stefansson-wrangel-09-24-002-006

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former expeditions, who believe as firmly as I do that one
good hunter can provide food for ten dependants so long as
his ammunition holds out - and they have plenty of
ammunition. However, two of the men are new and two
years is a long time to be alone on an island that has never
had human dwellers since the world began. In their own
minds they my men are patriots engaged in a public service which
farsighted men should appreciate now and which the whole
world will appreciate eventually. They will therefore be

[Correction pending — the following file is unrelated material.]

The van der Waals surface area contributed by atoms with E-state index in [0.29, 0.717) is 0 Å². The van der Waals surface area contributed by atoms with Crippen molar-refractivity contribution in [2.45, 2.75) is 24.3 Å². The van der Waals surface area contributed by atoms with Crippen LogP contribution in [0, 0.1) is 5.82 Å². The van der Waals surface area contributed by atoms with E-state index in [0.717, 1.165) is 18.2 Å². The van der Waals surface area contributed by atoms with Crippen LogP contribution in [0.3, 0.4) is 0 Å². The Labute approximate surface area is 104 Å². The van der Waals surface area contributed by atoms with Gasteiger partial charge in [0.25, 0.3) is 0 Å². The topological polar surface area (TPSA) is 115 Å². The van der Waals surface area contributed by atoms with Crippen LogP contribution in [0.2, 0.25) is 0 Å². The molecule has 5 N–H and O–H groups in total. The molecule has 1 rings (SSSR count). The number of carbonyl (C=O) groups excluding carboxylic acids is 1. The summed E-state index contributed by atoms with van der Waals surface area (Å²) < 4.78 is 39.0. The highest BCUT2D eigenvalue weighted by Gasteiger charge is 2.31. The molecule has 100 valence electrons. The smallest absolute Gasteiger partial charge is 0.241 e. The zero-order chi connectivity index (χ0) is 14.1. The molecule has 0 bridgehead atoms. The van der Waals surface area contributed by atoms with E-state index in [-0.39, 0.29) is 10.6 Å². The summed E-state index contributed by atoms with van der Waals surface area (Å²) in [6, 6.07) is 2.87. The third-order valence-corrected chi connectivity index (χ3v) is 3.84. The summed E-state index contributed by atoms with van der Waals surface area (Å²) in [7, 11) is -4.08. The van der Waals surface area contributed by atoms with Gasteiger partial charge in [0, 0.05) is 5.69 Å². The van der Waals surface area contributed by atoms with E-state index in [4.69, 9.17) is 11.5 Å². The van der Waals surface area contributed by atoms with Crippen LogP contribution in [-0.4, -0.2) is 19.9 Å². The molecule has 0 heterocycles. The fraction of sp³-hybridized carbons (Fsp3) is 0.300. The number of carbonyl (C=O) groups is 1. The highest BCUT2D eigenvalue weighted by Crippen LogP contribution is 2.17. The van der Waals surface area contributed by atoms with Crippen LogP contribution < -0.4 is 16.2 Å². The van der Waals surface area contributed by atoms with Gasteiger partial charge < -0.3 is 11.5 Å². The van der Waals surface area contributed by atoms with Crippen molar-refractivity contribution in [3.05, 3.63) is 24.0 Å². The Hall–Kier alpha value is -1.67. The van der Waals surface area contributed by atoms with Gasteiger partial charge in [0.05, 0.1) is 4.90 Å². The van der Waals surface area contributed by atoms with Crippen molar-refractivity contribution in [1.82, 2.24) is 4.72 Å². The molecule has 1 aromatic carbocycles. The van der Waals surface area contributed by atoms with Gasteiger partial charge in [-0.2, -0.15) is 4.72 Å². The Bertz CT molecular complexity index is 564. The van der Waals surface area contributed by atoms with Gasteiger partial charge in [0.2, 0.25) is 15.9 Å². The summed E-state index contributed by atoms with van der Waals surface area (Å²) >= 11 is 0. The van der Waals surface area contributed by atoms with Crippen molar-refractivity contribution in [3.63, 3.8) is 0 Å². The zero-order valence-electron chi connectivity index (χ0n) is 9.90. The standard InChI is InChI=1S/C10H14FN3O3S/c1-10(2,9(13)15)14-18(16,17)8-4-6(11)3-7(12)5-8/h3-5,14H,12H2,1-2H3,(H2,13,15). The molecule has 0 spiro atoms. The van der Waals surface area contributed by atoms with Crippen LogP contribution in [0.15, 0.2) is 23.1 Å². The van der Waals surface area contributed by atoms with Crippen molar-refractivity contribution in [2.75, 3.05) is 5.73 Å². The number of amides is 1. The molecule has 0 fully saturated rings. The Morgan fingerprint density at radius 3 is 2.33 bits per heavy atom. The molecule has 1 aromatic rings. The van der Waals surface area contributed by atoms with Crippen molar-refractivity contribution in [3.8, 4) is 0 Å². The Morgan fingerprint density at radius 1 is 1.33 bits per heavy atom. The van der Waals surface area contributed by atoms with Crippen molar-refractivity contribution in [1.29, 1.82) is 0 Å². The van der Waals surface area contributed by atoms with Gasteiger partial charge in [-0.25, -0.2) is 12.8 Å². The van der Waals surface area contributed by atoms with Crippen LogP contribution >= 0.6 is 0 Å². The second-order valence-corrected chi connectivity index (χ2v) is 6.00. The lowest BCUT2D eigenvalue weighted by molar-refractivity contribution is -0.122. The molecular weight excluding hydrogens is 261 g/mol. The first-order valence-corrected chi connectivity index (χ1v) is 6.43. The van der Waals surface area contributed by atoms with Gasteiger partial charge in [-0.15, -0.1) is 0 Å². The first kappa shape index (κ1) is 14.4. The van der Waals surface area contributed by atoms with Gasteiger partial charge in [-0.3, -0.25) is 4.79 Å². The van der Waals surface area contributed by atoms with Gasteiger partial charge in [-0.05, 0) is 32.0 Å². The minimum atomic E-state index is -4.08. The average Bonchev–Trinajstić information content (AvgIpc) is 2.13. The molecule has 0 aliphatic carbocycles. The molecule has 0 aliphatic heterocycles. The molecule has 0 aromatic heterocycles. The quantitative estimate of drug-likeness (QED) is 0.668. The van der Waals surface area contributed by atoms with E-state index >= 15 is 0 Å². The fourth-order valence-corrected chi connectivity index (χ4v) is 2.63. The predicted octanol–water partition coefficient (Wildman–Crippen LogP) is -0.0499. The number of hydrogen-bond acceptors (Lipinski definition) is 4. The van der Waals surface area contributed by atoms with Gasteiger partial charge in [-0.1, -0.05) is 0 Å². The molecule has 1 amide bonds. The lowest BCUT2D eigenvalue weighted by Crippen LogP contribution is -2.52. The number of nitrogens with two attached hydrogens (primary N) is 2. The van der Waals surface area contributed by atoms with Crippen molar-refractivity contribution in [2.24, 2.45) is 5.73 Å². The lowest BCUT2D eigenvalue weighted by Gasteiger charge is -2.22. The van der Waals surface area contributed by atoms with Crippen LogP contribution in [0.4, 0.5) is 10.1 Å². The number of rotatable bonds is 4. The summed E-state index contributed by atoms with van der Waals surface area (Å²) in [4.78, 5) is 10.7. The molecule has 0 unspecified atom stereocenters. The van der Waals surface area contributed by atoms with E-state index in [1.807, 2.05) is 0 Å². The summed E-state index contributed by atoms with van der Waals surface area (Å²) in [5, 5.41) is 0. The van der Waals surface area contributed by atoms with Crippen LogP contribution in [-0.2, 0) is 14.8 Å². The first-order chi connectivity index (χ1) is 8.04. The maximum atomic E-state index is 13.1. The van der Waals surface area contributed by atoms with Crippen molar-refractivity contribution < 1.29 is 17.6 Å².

unable to understand why they should be neglected. From
June until September 1922 they probably climbed the highest
hills every day watching with their field glasses for the
ship that did not come. The ice was there to show them that
it could not come and so I consider that they faced cheer-
fully the winter of 1922-23, because the responsibility of
their isolation lay with Providence.

But it is on the average only one year in twenty that
enough ice is driven in between Wrangell and Siberia to bar
a ship that wants to approach. The ocean is therefore
probably open now, and again they are climbing the hills
watching for a sail. If none comes they will be face to
face with their third Arctic winter - the longest period of
isolation of men without a ship in the history of Polar
exploration. The only adventure comparable is that of Sir
John Franklin, whose men had two well-found ships which they

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